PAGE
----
By Mike Fisher
FRISCO (105.3 The Fan) – Dez Bryant recently told me, “I believe in the people in this locker room, in the people in this building, and in the Dallas Cowboys. We’re not giving up.’’
Here’s hoping he’s talking about the Cowboys Cap-Number Crunchers, too — because “The Contractual Future Of Dez Bryant’’ is so less confounding than most in Cowboys Nation are making it out to be.
The Dallas Morning News is actually on-record as predicting Bryant — a prominent leader in the locker room and the franchise’s all-time leader in touchdown receptions — has played his last game as a Cowboy. Team COO Stephen Jones has made noise about change. No. 88 icon Drew Pearson has gone public to state that this No. 88 (Dez) should take a pay cut. No. 88 icon Michael Irvin has gone public in support of keeping Bryant. Dez himself has taken to posting cryptic messages on social media.
Cowboys Nation – Calm yourself.
It was exactly 375 days ago when Bryant opposed the Packers in a playoff game at AT&T Stadium. In that game, Dez Bryant had nine receptions on 12 targets for 132 yards and two TDs.
It was exactly 34 days before Stephen’s incendiary remarks about Dez’ “lot of money” and his “productivity” when a high-profile guest made an appearance on “G-Bag Nation” on 105.3 The Fan.
The subject? Dez Bryant’s alleged “decline.”
Said the high-profile guest on Dec. 21, 2017: “I don’t think Dez has lost anything and it’s a matter of executing with a different quarterback. There’s been this time where they get to know each other but they have made some really great plays along the way.” The guest? COO Stephen Jones. So, no, Dez hasn’t lost “it.’’ Moreover, the “cut Dez’’ or “cut Dez’ salary’’ is misguided.
There are solutions here. Among them on one end of the spectrum, is to simply not bother with Dez’ contract this year. He signed his five-year, $70 million deal after the 2014 season and the $45 mil guarantee is all paid. The Cowboys could ride out the penultimate year and could conceivably do the same after that. They could avoid making a non-volatile situation (not counting the “distraction” talk that features a word the Joneses never, ever used to describe Dez until this week) into a volatile one. Basically, 2018 could be the “prove-it” year.
At the other end of the spectrum? They could cut him. Advocates of this notion remind us that Dallas once cut DeMarcus Ware, and if it can happen to him … But wait. What about nearer the center of the spectrum, the reasonable center, for if you cut Dez Bryant you end up with some cap room, but some dead money, too … and no potential Pro Bowl receiver?
Crunch those numbers for a moment: Bryant is scheduled to make $12.5 million in 2018, with a $16.5-million cap figure. The Cowboys can release him between now and June 1 and save $8 million. … but have the other $8.5 mil as dead money … and have no Bryant-level receiver. (An argument for another day: Couldn’t Dallas replace Dez with Miami free agent Jarvis Landry and pay him the $8 mil? Well, no, given the fact that Landry is asking for $11 mil a year and that if the Dolphins can’t quite get there, they can tag him at $14 mil.)
Now, the Cowboys can designate Bryant a post-June 1 cut. With that move, they save $12 million in room and he will count $4 million against the 2019 cap. But again, they’d have no receiver … and on top of that, by NFL design, the post-June 1 move leaves a team with cap room but no huge way to spend it because the free-agent-shopping season will have come and gone.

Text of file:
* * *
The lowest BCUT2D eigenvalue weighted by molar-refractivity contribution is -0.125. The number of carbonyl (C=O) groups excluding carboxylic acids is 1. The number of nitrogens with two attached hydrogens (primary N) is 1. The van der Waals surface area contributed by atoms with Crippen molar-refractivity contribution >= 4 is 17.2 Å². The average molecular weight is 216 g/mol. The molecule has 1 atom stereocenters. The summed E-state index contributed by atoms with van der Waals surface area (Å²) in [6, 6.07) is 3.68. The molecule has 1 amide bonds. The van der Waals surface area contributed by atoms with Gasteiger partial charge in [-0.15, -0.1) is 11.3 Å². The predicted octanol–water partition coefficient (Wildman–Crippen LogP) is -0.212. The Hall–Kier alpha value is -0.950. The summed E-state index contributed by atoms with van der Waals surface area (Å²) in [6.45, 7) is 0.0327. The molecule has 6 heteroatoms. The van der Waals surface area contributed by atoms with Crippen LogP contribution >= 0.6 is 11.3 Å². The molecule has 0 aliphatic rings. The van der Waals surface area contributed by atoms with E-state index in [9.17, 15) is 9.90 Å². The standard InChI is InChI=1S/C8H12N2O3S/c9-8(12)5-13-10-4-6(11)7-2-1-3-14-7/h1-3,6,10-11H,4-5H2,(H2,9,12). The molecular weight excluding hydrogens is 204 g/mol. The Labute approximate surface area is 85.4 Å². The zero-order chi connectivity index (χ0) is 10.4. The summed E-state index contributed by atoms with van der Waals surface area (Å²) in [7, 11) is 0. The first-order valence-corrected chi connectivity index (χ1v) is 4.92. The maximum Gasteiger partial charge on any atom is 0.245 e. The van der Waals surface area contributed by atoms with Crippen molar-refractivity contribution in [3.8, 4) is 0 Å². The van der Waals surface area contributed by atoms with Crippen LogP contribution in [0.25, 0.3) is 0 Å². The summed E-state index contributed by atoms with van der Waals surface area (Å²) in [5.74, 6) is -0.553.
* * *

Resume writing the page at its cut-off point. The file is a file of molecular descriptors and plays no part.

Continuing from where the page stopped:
So what to do? Enlist the help of pal KD Drummond. Crunch some more numbers. Take out your No. 2 pencils. And run it all by two NFL team cap experts.
Bryant’s current cap hit is $16.5 million for 2018, and he has an identical hit for 2019 as well. In each year, $12.5 million is base salary and the remaining $4 million is the allocation from his original $20-million signing bonus, split evenly across his five-year extension signed heading into 2015.
Dallas can simply add a voidable year to his deal, and then restructure his 2018 base salary. The club could reduce Bryant’s base salary down to the vet minimum for his tenure, $915,000. They then spread that $11.585-million restructure across 2018, 2019 and what we will call “the phantom year” of 2020 at the hit of $3.86 million.
Using this method, instead of $16.5 million, Bryant’s cap hit is now $8.77 million ($915,000 base + $3.86 million restructure + original $4 million signing bonus). He’d have an additional $3.86 million in cap hit in 2019 (even if released next season) and would have $3.86 million of dead money in 2020.
And his 2018 salary would be exactly as it is now, $12.5 mil. It provides Dallas with cap relief now, and provides Bryant with more leverage in 2019 thanks to increasing the amount of dead money on the card were they to release him. … so they likely would not … and he makes $12.5 mil again in 2019.
The third year doesn’t really exist. The next two years do. And Dez still gets his $12.5 million + $12.5 million. It looks different on the books … but the same in his wallet.
There is no “kicking the can.’’ There is no dead money pushed forward. There is no penalty. It’s all legal: Dez keeps making $12.5 mil by simply letting Dallas move his payments from entering his left pants pocket to entering his right pants pocket.
There are other alternatives. But this one is easy and clean. Dez Bryant keeps his salary and the Cowboys GAIN room. I will also note that the Cowboys cap-crunchers are well-aware of this path.
And now — in a way that makes you the smartest Cowboys fan on your block — so do you.